With this product, you open a CD at a specified rate. As time goes on, if your bank introduces an even higher rate, you’re able to request to "bump up" to that higher rate for the remainder of the term.5
Bump-up CDs require the account holder to request the higher rate, it doesn’t happen automatically, and usually it’s only allowed once.
Also, bump-up CDs typically start with a lower APY than traditional CDs, but there’s no guarantee that a higher rate may become available later on.6 This means you may be stuck with a lower rate than you would have gotten with a traditional CD—it’s a gamble.
Remember those early withdrawal penalties we discussed? No-penalty CDs don’t have those, for the most part.
Like traditional CDs, no-penalty CDs earn a fixed rate for a fixed term, but they also allow account holders to withdraw the funds, including interest earned, without paying a penalty fee.7 Usually these CDs require you to leave the funds in the account for some period of time (shorter than the term), but then they’re available for withdrawal.8
Since these accounts are more flexible when it comes to withdrawing your funds, the rates tend to be lower than traditional CDs because banks have less assurance customers are going to leave their funds in the account for the entire term.
Brokered CDs are sold by brokerage firms rather than banks or credit unions. Brokerage firms often open CDs in bulk and then sell them off as brokered CDs.9
Brokered CDs tend to have higher yields because they are sold in a more competitive marketplace. They may also be more flexible than CDs from a bank or credit union.10
Unlike most investments, brokered CDs are usually still FDIC insured because they are initially issued by a bank.11
Jumbo CDs are specifically designed for people with a substantial amount of funds to invest.
These CDs require a larger initial deposit, typically around $100,000. In return, jumbo CDs typically offer higher rates than traditional CDs.12
Many jumbo CDs are opened through either an investment or brokerage firm.13
Watch Outs for CDs
As you consider your CD options, it’s important to keep the following factors in mind before opening one:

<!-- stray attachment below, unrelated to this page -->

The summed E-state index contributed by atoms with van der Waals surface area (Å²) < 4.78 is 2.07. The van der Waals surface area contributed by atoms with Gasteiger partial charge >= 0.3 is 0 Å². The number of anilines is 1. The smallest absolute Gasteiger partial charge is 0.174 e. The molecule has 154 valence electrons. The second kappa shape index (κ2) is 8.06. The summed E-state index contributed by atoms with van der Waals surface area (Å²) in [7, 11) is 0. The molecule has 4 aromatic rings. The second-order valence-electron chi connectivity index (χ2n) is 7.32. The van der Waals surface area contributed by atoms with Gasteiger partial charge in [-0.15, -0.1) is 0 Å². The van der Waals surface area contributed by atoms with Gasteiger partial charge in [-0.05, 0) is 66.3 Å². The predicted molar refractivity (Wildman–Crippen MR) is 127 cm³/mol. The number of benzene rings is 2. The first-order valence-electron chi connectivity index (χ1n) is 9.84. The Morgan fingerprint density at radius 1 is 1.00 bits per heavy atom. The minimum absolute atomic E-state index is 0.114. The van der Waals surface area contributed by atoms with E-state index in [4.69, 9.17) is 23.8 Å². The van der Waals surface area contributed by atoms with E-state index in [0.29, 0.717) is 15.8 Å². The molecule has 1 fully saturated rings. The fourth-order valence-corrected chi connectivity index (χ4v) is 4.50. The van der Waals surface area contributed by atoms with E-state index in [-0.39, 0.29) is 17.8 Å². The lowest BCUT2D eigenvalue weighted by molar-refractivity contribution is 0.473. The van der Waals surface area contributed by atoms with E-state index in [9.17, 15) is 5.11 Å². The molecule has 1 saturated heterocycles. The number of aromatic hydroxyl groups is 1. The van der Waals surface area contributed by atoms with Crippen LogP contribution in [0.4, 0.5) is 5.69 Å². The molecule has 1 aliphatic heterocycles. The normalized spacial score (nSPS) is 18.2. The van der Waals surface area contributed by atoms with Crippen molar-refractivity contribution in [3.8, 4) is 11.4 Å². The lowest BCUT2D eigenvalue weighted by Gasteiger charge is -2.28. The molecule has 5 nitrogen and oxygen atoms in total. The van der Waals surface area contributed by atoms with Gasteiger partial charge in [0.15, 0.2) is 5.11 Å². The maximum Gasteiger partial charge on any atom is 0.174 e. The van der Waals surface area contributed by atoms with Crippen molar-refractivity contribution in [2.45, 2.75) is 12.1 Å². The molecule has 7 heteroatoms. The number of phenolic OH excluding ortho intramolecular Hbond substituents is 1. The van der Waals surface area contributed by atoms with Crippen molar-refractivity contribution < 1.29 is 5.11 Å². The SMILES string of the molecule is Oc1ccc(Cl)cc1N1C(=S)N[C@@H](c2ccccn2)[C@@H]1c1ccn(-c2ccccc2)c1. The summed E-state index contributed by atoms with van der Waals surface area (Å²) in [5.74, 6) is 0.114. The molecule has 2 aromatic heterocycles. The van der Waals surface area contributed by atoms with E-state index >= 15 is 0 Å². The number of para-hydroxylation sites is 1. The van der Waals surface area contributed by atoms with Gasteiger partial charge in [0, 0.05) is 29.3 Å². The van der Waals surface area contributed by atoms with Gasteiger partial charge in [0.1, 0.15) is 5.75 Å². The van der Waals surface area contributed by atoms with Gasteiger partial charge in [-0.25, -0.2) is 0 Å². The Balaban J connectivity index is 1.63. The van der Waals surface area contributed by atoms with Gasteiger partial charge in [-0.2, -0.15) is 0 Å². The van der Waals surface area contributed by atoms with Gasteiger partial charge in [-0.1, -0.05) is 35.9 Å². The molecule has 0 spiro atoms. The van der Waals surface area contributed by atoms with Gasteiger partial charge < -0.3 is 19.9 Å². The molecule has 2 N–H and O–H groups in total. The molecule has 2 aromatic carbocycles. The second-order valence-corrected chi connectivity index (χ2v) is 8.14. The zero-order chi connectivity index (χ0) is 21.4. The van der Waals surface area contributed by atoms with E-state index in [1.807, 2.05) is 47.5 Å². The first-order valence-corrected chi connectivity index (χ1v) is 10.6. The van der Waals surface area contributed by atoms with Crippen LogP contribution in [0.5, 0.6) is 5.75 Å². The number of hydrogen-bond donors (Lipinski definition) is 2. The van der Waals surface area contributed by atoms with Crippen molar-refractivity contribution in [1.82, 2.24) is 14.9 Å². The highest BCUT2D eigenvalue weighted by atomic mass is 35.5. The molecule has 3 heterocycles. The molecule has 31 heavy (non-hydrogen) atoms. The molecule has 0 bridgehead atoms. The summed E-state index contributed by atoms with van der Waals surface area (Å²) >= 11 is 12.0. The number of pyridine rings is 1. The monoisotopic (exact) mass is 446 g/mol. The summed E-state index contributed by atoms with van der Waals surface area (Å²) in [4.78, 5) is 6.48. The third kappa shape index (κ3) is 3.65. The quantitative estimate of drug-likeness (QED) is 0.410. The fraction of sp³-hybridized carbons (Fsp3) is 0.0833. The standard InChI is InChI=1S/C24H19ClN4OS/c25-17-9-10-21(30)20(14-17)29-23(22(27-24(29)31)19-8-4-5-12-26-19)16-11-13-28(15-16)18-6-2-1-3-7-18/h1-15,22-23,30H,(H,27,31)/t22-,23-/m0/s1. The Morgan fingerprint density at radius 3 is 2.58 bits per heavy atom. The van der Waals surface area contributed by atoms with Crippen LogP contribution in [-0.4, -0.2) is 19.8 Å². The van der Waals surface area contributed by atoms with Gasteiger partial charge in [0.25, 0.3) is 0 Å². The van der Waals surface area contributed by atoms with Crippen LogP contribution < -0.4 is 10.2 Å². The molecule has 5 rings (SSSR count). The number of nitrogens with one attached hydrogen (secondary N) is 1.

Type of CD: Understand the specific terms, benefits, and restrictions associated with the type of CD you choose.
Minimum Opening Deposit: Be aware of minimum deposit requirements to open a CD, as they vary among financial institutions.
Fees: Some CDs may have fees associated with them, such as maintenance fees or early withdrawal fees. Familiarize yourself with these potential costs.
Penalties: Early withdrawal from a CD typically results in penalties unless you have a no-penalty product. Make sure you understand rules associated with your chosen CD before making any withdrawals. Penalties are usually based on the CD’s term and expressed as a portion of the potential earnings. For example, the penalty on a 3-year CD may be 180 days of interest.
Rates: Compare the rates offered by different financial institutions and over different terms.
Compounding Frequency: Take note of how often interest compounds. Most CDs compound interest daily.
Interest Posted: Note how often interest is posted to your account. While interest may compound daily, it may only be posted monthly or annually. For example, if your interest compounds daily but is posted monthly, you would only see a change in your account balance on a monthly basis, when the interest is posted.
Auto Renewals or Grace Periods: Some CDs automatically renew if the funds are not withdrawn within a certain period. Be mindful of renewal terms and consider setting reminders to review your options.
CDs may be a great way to increase your savings over time, especially if you don’t need access to the funds for a while. If you have additional questions about opening a CD, chat with a financial expert.
Certificates of Deposit may offer a more secure way to save money and grow your funds over time.
Understanding the various types of CDs, their characteristics, and the considerations involved is important before you open one. Evaluate your financial goals, risk tolerance, and the current market conditions to assess if CDs align with your investment strategy.
By doing so, you may be able to make the most of these savings products and work towards achieving financial wellness.